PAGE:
Nightmare at a Bend in the Road

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Flesh and blood are scattered across the road and paint the inside of the wrecked vehicle. Dazed Marines stumble through the smoke and dust, unsure if they’re hit. Doc, our corpsman, is tying tourniquets to Gunny’s mangled legs as the ground around them turns darker. I run my team’s trauma pack to Doc and hear Gunny, his face twisted in unimaginable pain, ask Doc to kill him.

In a rational world, there would be shock and emotion. I am staring at a man near death, the corpsman who tends him kneels on a gruesome composite of turned earth and flesh. No mind should take in such horror. But in war, cruelty is commonplace. So there is calmness in our movements. We have to focus on staying alive. I join Marines on security, as a radioman requests an immediate casualty evacuation.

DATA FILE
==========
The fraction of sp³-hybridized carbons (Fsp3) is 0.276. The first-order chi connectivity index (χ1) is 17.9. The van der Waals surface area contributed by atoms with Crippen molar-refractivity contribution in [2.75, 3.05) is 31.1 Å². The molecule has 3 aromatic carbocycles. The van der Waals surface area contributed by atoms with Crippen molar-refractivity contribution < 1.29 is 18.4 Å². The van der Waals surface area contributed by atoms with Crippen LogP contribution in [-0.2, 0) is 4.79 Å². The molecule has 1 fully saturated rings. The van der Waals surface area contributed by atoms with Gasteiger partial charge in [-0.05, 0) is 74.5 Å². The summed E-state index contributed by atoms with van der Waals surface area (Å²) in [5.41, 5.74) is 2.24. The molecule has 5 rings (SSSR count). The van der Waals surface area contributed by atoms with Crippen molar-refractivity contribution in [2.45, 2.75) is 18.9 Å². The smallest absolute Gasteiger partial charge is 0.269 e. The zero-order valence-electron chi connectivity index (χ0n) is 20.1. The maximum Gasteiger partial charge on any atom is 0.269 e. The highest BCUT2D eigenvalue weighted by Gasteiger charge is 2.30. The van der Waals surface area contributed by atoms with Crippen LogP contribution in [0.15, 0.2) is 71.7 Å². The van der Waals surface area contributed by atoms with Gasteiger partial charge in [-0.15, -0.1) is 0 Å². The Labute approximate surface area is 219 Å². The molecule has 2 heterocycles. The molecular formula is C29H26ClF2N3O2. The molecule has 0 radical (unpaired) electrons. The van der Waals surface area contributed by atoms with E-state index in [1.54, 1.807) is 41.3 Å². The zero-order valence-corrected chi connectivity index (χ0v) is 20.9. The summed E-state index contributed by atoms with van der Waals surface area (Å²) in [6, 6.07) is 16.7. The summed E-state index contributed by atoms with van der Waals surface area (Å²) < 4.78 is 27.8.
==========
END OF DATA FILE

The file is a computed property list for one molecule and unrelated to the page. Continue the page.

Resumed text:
A Recon Marine takes aim from a ditch.
Photo: Chris Clark

Time becomes abstract. I don’t know if hours or minutes pass before the CH-46 hovers above. The steady beat of the blades are deafening as the chopper sets down. Through the night-vision goggles, the dust-filled air looks like a lunar sandstorm. We load Gunny into the chopper, and the bird takes off.

We are ordered to stay until backup comes.

I dig in on the side of the road, hidden in some reeds. Through a sleepless night, I again watch Iraq basked in a surreal green. Marines about me quietly shift their weapons and whisper into radios. There is no movement in the desert. Even the village is dark and lifeless.

At daybreak, I am relieved that I’m still alive. But it starts up before long. First come the mortar rounds and 50 cal. sniper fire, then the cracking of AK-47s.

I wonder if I will live to see the next day. Humvee wreckage and a deep crater are yards away, a grim reminder that nothing is certain in Iraq, not even an ordinary dirt road.

The author deployed to Iraq from 2004 to 2005 and in 2007. He is now a college student in Northern California majoring in international affairs.

(Published February 6, 2010, on New America Media)